A computer program that translates pixels of digital computer images into musical notes has been a critical tool in the research efforts of Victor Kai-Chiu Wong grad, electrical and computer engineering. With a little over a semester of testing, the program has allowed Wong, who has been blind since the age of seven, to quickly interpret photographs and other graphical data of upper atmospheric phenomena, the focus of much of his research.
“[The software] converts the actual pixel information in an image into sound,” said engineering student Ankur Moitra ’07, the author of the program. With the use of a Wacom tablet and stylus, a device similar to a mouse that associates positions on a computer screen to points on a tablet, Moitra’s program translates the color of a point on the screen into a musical note.
“We used the sound, a pitch of the piano – that way we could actually explore a three-dimensional figure,” Wong said.
For instance, during Wong’s inspection of upper atmospheric emissions, the color dimension allowed Wong to gather crucial information about the wavelength and intensity of the emitted radiation – information that for visible light is relayed through color and brightness and for invisible light is often converted to color for interpretation.
“These [emission] lines … come from the transition of the state of molecules and atoms,” Wong said. The wavelengths provided information about the chemical makeup of the upper atmosphere, while the perturbations in intensity implied changes in “certain parameters such as electron density,” Wong added. Collectively, the data provided Wong with knowledge of the current state of the high-altitude weather surrounding the earth, which affects communication, the Global Positioning System and even radio broadcasting.
The work on the software began this past summer, when other techniques of translating visual data for Wong became too difficult and time-consuming.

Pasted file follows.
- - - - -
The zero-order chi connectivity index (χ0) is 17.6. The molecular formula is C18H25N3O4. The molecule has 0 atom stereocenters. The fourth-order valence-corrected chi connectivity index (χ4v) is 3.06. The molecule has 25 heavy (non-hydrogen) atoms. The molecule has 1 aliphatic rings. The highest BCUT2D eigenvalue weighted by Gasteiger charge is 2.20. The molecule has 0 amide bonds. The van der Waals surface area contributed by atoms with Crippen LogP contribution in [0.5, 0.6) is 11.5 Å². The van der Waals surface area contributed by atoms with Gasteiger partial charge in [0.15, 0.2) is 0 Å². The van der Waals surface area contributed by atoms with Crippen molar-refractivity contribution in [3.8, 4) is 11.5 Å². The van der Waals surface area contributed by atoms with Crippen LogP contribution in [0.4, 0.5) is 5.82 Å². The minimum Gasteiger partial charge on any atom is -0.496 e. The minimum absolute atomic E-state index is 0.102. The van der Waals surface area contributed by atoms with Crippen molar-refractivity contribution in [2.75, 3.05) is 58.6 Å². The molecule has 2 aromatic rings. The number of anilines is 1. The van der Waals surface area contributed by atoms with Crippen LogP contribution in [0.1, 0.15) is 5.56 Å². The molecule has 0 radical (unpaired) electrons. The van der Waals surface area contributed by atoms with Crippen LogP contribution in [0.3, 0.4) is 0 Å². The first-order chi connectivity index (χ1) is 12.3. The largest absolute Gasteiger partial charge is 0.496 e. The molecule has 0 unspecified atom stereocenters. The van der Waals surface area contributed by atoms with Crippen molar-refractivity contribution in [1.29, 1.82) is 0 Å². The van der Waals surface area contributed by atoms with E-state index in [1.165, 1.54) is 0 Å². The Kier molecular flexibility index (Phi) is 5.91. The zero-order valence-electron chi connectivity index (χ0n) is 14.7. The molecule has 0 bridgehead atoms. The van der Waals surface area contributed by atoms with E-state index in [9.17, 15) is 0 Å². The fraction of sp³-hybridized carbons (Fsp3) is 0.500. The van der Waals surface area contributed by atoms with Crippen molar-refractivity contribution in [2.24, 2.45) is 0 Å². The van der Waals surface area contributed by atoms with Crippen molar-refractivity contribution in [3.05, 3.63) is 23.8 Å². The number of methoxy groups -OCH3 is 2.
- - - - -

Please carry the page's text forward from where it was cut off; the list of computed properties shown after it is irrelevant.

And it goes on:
“We started with the basic research question of how to represent a detailed color-scaled image to someone who is blind,” said research associate James Ferwerda in a press release. “The most natural approach was to try sound, since color and pitch can be directly related and sensitivity to changes in pitch is quite good,” Ferwerda added.
Nonetheless, when writing the program, Moitra faced other conceptual and technical challenges.
“It [was] very difficult to determine the edge of the image, and that is the first thing you want to determine,” Moitra said. The problem was solved through the use of an “advanced edge-detection algorithm” that prints out a three-dimensional copy of the image’s edge. That copy could then be overlayed on the tablet, so that Wong could feel the outlines of an image.
A second challenge arose from the need to simplify the copious amounts of data that are encoded in extremely high-resolution images.
“Oftentimes it is more beneficial to get a less fine resolution,” Moitra said. Accordingly, the translating software reduces the number of points, but retains most of image’s information through a process called a Gaussian blur.
“What you actually do is average the points around so that it gives you more of a smooth feel,” Moitra explained.
Wong’s success with the program thus far has inspired many ideas for improving the software. For instance, “we are trying to get a pattern recognition done – have the software automatically scan for major features of an image,” Wong explained. Currently, despite the benefits of the Gaussian Blur, Wong has to explore an image point by point to identify its major features.
“If there are lots of data and the data are complex, this process [can] be very time consuming,” Wong said. However, with pattern recognition, the translating program would be able to identify large blobs of a single color and provide the user with a faster global interpretation of an image.
Archived article by David Andrade
Sun Staff Writer